Psychology Faculty Profiles
William S. Horton [Sid], Ph.D.
Office: Swift 217
Phone: (847) 467-1293
My research investigates the processes and memory representations underlying routine language use. Much of my work falls within the domain of pragmatics, the study of the social and contextual factors that affect how people use and understand language. I have carried out this agenda in two parallel domains: one domain concerns the role of common ground and memory processes in language production, while the other relates to the role of extralinguistic information in text processing. More recently, I have begun examining potential age-related changes in language use.
Lysander, K., & Horton, W. S. (2012). Conversational grounding in younger and older adults: The effect of partner visibility and referent abstractness. Discourse Processes, 49, 29-60.
Horton, W. S., & Slaten, D. G. (2012). Anticipating who will say what: The influence of speaker-specific memory associations on reference resolution. Memory & Cognition, 40, 113-126.
Kim, M., Horton, W. S., & Bradlow, A. R. (2011). Phonetic convergence in spontaneous conversations as a function of interlocutor language distance. Laboratory Phonology, 2, 125-156.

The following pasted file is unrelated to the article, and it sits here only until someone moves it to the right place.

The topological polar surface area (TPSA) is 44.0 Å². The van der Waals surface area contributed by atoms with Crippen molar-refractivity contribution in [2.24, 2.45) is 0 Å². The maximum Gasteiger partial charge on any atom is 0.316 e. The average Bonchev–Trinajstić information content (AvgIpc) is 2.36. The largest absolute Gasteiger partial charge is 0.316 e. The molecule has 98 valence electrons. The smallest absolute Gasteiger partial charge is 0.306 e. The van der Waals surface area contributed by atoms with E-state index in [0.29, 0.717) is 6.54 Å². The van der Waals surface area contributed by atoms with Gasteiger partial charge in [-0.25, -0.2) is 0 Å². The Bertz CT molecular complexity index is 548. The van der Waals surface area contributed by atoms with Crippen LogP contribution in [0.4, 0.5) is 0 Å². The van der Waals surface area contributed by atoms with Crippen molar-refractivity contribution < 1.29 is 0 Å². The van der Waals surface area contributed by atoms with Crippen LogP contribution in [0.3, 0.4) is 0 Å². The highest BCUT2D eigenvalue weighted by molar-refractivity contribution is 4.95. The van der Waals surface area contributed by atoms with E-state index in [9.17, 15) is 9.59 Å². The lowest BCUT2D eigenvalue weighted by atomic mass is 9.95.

Gerrig, R. J., Horton, W. S., & Stent, A. (2011). Production and comprehension of unheralded pronouns: A corpus analysis. Discourse Processes, 48, 161-182.
Horton, W. S., Spieler, D. H., & Shriberg, E. (2010). A corpus analysis of patterns of age-related change in conversational speech. Psychology and Aging, 25, 708-713.
Horton, W. S. (2007). The influence of partner-specific memory associations on language production: Evidence from picture naming. Language and Cognitive Processes, 22, 1114-1139.
Horton, W. S., & Spieler, D. H. (2007). Age-related differences in communication and audience design. Psychology and Aging, 22, 281-290.
Horton, W. S. (2007). Metaphor and readers' attributions of intimacy. Memory & Cognition, 35, 87-94.
Horton, W. S., & Gerrig, R. J. (2005). Conversational common ground and memory processes in language production. Discourse Processes, 40, 1-35.